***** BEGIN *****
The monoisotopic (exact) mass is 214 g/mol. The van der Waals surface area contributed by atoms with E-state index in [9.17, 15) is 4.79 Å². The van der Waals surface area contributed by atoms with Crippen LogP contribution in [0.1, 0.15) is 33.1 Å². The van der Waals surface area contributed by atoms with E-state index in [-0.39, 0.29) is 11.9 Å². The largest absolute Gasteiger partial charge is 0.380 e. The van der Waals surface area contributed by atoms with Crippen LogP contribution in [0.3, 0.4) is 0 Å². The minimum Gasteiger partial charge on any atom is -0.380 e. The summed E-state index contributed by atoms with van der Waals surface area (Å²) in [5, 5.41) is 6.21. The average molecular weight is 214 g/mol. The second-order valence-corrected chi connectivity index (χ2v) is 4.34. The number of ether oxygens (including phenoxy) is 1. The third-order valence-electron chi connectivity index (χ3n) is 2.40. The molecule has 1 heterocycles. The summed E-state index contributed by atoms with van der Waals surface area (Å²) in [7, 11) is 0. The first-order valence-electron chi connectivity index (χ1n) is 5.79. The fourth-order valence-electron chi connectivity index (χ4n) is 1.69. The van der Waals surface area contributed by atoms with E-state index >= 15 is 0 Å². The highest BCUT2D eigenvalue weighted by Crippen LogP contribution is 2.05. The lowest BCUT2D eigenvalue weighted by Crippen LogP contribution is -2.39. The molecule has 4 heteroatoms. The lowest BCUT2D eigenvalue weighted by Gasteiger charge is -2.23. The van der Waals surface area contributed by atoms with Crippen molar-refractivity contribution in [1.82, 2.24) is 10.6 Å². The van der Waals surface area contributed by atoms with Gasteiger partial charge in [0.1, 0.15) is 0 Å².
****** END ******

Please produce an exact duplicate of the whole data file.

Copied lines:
The monoisotopic (exact) mass is 214 g/mol. The van der Waals surface area contributed by atoms with E-state index in [9.17, 15) is 4.79 Å². The van der Waals surface area contributed by atoms with Crippen LogP contribution in [0.1, 0.15) is 33.1 Å². The van der Waals surface area contributed by atoms with E-state index in [-0.39, 0.29) is 11.9 Å². The largest absolute Gasteiger partial charge is 0.380 e. The van der Waals surface area contributed by atoms with Crippen LogP contribution in [0.3, 0.4) is 0 Å². The minimum Gasteiger partial charge on any atom is -0.380 e. The summed E-state index contributed by atoms with van der Waals surface area (Å²) in [5, 5.41) is 6.21. The average molecular weight is 214 g/mol. The second-order valence-corrected chi connectivity index (χ2v) is 4.34. The number of ether oxygens (including phenoxy) is 1. The third-order valence-electron chi connectivity index (χ3n) is 2.40. The molecule has 1 heterocycles. The summed E-state index contributed by atoms with van der Waals surface area (Å²) in [7, 11) is 0. The first-order valence-electron chi connectivity index (χ1n) is 5.79. The fourth-order valence-electron chi connectivity index (χ4n) is 1.69. The van der Waals surface area contributed by atoms with E-state index >= 15 is 0 Å². The highest BCUT2D eigenvalue weighted by Crippen LogP contribution is 2.05. The lowest BCUT2D eigenvalue weighted by Crippen LogP contribution is -2.39. The molecule has 4 heteroatoms. The lowest BCUT2D eigenvalue weighted by Gasteiger charge is -2.23. The van der Waals surface area contributed by atoms with Crippen molar-refractivity contribution in [1.82, 2.24) is 10.6 Å². The van der Waals surface area contributed by atoms with Gasteiger partial charge in [0.1, 0.15) is 0 Å².